Saturday, October 01, 2022

I can’t help listening

 Brain pain explains rain

(not today, no) rain, that is —

mute sonority 

alles klar

 “How do you fare,” asks

benevolent inquirer —

“fine, just fine,” he lies

not attending memorial — he’ll know why, or won’t

About solitude
Like pain, it measures itself
By your attention
When you think “I’m gone”
When you think “no pain,” there, both

Art by Margaret Cook from a rare 1913 edition of Walt Whitman’s Leaves of Grass

no silly lovesong

off northwest car up

hill behind owl call returns

quiet, solitude

Friday, September 30, 2022

confinement as simple imagining all those hours bedside

 hospice, cat visits,

duration is delusion —

small moves, beads, eight bells

Thursday, September 29, 2022

some things are beyond our experience

 Archangels, you say?

Order of beings far above 

humans? Waddya know?

a relative exception and an irregular phenomenon

Writing Journal

For Philosophy and Jung

Independent Study, with MB

Bill Halpin, Thurs. 28Sept 2022


   1. Objective,

   2. Subject, 

   3. Projective

a. individual consciousness

b. collective (un)conscious

  1. Objective:

 From The Undiscovered Self,The Dilemma of the Individual in Modern Society, by C.G. Jung, c. 1957)

These considerations must be borne in mind whenever there is talk of a theory serving as a guide to self-knowledge. There is and can be no self-knowledge based on theoretical assumptions, for the object of self-knowledge is an individual – a relative exception and an irregular phenomenon. Hence it is not the universal and the regular that characterize the individual, but rather the unique. He is not to be understood as a recurrent unit but as something unique and singular which in the last analysis can neither be known nor compared with anything else 

Now whether it is a question of understanding a fellow human being or of self-knowledge, I must in both cases leave all theoretical assumptions behind me. Since scientific knowledge not only enjoys universal esteem but, in the eyes of modern man, counts as the only intellectual and spiritual authority, understanding the individual obliges me to commit lèse majesté, so to speak, to turn a blind eye to scientific knowledge. This is a sacrifice not lightly made, for the scientific attitude cannot rid itself so easily of its sense of responsibility. And if the psychologist happens to be a doctor who wants not only to classify his patient scientifically but also to understand him as a human being, he is threatened with a conflict of duties between the two diametrically opposed and mutually exclusive attitudes of knowledge, on the one hand, and understanding, on the other. This conflict cannot be solved by an either-or but only by a kind of two-way thinking: doing one thing while not losing sight of the other. (Ch.1, pp. 5-6, C.G. Jung, The Undiscovered Self)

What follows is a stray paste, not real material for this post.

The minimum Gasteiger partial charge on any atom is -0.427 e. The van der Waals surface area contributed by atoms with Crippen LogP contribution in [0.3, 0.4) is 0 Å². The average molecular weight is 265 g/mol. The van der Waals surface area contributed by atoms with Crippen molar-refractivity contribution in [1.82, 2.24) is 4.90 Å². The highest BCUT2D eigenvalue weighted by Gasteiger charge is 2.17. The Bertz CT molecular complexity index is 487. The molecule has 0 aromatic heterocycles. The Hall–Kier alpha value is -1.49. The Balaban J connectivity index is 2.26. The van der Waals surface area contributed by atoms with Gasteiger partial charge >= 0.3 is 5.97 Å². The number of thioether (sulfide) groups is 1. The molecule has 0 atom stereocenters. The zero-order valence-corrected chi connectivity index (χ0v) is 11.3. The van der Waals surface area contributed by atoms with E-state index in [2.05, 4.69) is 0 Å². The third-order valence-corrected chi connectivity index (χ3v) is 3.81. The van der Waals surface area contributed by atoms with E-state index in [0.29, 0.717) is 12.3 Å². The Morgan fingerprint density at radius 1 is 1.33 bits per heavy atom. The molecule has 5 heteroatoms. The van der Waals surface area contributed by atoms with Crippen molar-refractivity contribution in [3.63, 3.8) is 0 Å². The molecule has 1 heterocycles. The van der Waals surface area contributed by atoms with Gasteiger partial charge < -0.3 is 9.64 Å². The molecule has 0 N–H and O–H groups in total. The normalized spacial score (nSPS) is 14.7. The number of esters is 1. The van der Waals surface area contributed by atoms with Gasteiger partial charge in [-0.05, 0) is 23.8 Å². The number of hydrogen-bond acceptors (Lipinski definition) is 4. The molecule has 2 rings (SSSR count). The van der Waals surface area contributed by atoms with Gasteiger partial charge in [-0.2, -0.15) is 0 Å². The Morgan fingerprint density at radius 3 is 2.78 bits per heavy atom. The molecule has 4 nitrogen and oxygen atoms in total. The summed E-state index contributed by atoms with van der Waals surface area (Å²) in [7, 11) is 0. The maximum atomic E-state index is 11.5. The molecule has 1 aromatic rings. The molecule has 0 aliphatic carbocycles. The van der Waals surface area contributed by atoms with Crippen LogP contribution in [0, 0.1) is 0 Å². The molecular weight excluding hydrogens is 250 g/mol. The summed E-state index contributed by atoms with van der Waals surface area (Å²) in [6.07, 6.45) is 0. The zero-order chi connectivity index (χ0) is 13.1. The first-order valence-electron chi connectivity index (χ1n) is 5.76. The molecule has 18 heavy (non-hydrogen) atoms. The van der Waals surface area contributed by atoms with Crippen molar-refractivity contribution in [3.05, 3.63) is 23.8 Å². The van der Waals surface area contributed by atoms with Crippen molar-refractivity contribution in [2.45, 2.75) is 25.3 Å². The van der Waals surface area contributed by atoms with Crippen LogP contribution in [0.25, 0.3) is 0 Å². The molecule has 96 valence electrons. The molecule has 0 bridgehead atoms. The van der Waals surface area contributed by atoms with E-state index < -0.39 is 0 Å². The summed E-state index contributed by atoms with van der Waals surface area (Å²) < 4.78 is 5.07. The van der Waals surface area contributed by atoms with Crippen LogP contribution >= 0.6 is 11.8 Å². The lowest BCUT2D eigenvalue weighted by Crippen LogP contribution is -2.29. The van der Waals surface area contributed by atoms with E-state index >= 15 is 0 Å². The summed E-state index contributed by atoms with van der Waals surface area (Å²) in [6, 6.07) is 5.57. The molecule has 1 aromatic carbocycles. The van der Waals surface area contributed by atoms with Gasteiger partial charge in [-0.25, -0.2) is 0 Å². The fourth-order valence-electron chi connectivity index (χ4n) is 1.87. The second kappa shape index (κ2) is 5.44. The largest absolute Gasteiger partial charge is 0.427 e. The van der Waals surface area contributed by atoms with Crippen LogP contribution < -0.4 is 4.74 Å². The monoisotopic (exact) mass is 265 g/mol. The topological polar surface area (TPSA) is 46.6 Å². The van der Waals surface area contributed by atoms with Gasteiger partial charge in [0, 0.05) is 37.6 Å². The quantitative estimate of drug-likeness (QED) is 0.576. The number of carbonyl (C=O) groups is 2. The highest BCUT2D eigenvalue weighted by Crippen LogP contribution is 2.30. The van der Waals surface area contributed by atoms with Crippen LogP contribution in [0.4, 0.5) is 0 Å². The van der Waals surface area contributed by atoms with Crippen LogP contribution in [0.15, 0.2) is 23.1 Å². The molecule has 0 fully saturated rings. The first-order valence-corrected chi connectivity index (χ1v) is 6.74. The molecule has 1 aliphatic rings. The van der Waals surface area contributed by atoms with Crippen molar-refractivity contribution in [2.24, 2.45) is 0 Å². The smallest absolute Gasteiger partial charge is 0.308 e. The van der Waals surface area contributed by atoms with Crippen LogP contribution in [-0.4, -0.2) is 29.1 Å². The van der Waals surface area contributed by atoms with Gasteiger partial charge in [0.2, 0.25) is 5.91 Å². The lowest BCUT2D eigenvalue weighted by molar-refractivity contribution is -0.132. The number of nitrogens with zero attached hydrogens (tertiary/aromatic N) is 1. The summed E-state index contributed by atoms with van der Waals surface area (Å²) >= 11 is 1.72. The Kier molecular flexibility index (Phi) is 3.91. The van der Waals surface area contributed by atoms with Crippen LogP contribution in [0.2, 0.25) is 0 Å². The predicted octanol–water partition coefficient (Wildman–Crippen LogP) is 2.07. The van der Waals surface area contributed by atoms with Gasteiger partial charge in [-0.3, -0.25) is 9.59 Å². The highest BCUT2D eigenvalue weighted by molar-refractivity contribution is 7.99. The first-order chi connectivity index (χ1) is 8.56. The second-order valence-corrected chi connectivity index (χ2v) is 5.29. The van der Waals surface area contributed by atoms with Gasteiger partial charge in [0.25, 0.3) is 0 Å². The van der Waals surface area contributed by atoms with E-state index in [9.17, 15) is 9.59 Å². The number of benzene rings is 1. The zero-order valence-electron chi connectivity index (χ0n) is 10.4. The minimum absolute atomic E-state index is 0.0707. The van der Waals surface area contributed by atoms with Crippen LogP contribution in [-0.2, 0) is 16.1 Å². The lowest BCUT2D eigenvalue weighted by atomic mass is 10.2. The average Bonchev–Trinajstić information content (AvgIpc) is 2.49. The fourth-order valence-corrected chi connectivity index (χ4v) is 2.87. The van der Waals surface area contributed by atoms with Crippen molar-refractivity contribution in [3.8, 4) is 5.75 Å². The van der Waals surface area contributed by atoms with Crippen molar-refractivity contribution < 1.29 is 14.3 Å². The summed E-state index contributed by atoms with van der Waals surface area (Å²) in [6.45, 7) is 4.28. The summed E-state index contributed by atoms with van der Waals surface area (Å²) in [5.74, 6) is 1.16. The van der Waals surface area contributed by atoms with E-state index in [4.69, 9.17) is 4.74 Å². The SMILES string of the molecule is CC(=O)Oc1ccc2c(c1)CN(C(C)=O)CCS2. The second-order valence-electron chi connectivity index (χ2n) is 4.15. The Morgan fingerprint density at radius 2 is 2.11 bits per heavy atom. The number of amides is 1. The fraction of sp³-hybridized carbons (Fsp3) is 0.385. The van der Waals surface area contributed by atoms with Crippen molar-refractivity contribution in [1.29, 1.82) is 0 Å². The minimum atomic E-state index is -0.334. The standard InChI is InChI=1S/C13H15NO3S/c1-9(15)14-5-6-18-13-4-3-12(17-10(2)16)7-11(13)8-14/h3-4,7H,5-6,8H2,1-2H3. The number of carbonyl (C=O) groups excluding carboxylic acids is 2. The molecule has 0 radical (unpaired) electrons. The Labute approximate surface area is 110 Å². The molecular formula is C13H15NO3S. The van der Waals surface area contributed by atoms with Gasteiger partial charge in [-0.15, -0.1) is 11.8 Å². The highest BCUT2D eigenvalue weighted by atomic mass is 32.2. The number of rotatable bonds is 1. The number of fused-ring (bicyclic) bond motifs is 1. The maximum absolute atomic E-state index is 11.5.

2. Subjective:

    Jung has always been, for me, a curious and attractive thinker. 

His sentence in the first paragraph above, "a relative exception and an irregular phenomenon" is as good a non-definition of what you and I are as any other philosophical or psychological definition of a human being. 

When we had a bookshop/bakery in Camden, a woman who managed a shop across the parking lot, would often come back to the small building we rented on the harbor. It was a pot-belly gathering place, so to speak, and every day there were a group of folks who sat around drinking our free (ie, by donation) coffee and annoying each other with their oft-repeated stories, then quieting down when reputable visitors and tourists would drop in. When our neighboring woman walked in she'd always look around and laugh, saying "So, how are the Meetingbrook Irregulars doing today. 

Danny had difficulty abiding Sadie. Whenever she'd arrive he'd abruptly get up, put his cup in the sink, and say loudly enough for anybody to hear, "I've gotta go, Billy. I've got a dentist appointment." Over thirteen years, I don't think Sadie, or anyone else, ever remarked on how often Danny went to the dentist. Unless they all practiced the soul of discretion. Overlooking things can be an art-form. Jane saw it. Smiled at us. Waved back as she left telling everyone to "Carry on!"

Saskia and I grew fond of these exchanges. Over the years Jane would come in holding a multi-colored lumberjack shirt, or a green and mauve Anorak jacket, or a tan flannel-lined barn coat and ask me if I'd be willing to take them off her hands. I was willing. She'd say, "I don't know why my girlfriends over the years always bought me such extra large gifts." They were nice pieces of clothing, even a little too large for me. I have them to this day, some twenty five years later.